Although countless definitions of ‘Good Design’ have been offered by designers, critics, theorists, and historians for centuries a very particular concept of the term was current in the decades immediately following the end of the Second World War and represented opposition to superfluous styling as a means of increasing sales. In many ways it may be seen as the latter phase of a design reform continuum first articulated by Nikolaus Pevsner in his 1936 Pioneers of the Modern Movement, in which the moral precepts of William Morris and the Arts and Crafts Movement were reconciled with modern manufacturing processes, new materials, and the manipulation of abstract form in early 20th century Germany. Edgar Kaufmann Jr., Director of Industrial Design at the Museum of Modern Art (MOMA), New York, in the 1940s and 1950s, had issued a stark warning in the Architectural Review of August 1948. He drew attention to what he described as ‘Borax or the Chromium Plated Calf’, castigating what he saw as a prevalent and spreading American tendency of ‘style follows sales’. Kaufmann pursued such views through the curation of a series of Good Design exhibitions at MOMA from 1950 to 1955 that contained many objects that endorsed the European Modernist aesthetic and built upon the design tendencies that had been apparent since the establishment of the Department of Architecture and Industrial Art at the Museum in 1932. The MOMA Design Collection was inaugurated with the 1934 Machine Art exhibition curated by the arch‐Modernist Philip Johnson. These Good Design displays were mounted in conjunction with the Chicago Merchandise Mart and supported and advertised by retail stores that also utilized the ‘Good Design’ labels that manufacturers attached to selected products. Like Modernism, ‘Good Design’ was characterized generally by an emphasis on pure form rather than decoration, a restrained palette and an appropriate use of materials. European exemplars were further endorsed by MOMA's 1952 exhibition of ‘Olivetti Design in Industry’ and its inclusion of Braun products in its permanent display in 1958. This American perspective was confirmed by Jay Doblin's article on ‘100 “Best Designed” Products’ in Fortune magazine in 1959 (republished in 1970 as 100 Great Product Designs), a survey of the opinions of 100 ‘leading designers, architects, and design teachers around the world’. Although a number of the products selected did reflect some aspects of ephemeral styling, the top three designs were Nizzoli's Olivetti Lettera 22 typewriter (1947), the Eames side‐chair for Herman Miller (1947) and Mies van der Rohe's Barcelona Chair (originally 1929, but reproduced by Knoll Associates after the Second World War). Other Modernist products from Europe and Scandinavia featured significantly in Doblin's list.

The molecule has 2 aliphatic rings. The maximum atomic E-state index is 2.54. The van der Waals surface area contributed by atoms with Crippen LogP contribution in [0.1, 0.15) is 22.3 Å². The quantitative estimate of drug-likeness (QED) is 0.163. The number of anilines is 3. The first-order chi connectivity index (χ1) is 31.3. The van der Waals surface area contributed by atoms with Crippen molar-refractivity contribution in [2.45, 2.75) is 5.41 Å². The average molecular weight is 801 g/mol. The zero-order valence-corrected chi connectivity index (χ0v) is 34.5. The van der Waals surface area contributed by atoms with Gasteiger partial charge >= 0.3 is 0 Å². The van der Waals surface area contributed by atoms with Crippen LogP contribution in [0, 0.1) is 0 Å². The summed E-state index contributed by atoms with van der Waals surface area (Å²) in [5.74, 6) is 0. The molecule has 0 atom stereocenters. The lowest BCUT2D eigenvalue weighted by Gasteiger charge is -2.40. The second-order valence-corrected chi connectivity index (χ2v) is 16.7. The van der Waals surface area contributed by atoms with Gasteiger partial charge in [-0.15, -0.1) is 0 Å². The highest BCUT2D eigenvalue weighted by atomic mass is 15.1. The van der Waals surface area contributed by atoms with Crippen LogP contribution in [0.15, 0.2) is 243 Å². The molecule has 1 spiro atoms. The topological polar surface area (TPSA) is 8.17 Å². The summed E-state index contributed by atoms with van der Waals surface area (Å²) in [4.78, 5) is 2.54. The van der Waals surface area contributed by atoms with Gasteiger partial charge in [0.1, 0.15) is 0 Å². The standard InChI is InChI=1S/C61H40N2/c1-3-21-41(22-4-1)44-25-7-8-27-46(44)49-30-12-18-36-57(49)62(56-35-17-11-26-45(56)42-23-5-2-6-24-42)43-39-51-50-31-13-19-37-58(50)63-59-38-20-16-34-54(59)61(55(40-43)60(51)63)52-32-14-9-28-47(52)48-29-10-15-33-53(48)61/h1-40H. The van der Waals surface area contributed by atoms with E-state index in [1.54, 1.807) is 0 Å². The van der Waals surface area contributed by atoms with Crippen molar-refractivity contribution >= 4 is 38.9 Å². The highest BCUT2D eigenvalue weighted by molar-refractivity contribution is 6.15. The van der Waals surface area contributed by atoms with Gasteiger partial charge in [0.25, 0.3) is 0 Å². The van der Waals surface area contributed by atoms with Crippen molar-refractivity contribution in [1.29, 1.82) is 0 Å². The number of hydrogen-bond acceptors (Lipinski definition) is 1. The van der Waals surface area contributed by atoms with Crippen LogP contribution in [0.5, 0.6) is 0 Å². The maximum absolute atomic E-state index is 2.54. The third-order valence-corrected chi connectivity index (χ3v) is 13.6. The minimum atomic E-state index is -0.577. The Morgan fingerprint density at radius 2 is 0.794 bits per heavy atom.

Of course, in Europe itself there was a great deal of ‘Good Design’ propaganda, with institutions such as the British Board of Trade funded Council of Industrial Design (COID, see Design Council), established in 1944, its Design Centre (established 1956), and Design Centre Awards (established 1957). Such an outlook was reinforced by state initiatives in other countries such as the Rat für Formgebung (Design Council) in Germany, established in 1953 following an act of the German Parliament in 1951, a country which had also seen Max Bill's Die Gute Form (Good Form) exhibition in 1949. In France the Ministry of Industry and Commerce launched the Beauté France label for well‐designed products and, influenced by such European precedents, the Ministry of Trade and Industry (MITI) in Japan established its G‐Mark award for aesthetic excellence in design in 1957. Other contemporary initatives included the Dutch Stichting Goed Wonen (Good Living Foundation, established in 1948) and the ‘Good Design’ promotions of the De Bijenkorf department store. In Italy the department store La Rinascente initiated the Compasso d'Oro design awards in 1954. The British COID and its promotion of ‘Good Design’ also had an impact on design promotional organizations in New Zealand and Australia. In the latter, alongside a whole range of ‘Good Design’ initiatives the Industrial Design Council of Australia established in 1960 its Good Design Label, which bore the message ‘Selected as Good Design for Australian Design Index—Industrial Design Council of Australia’.See also Design Awards.
Subjects: Industrial and Commercial Art.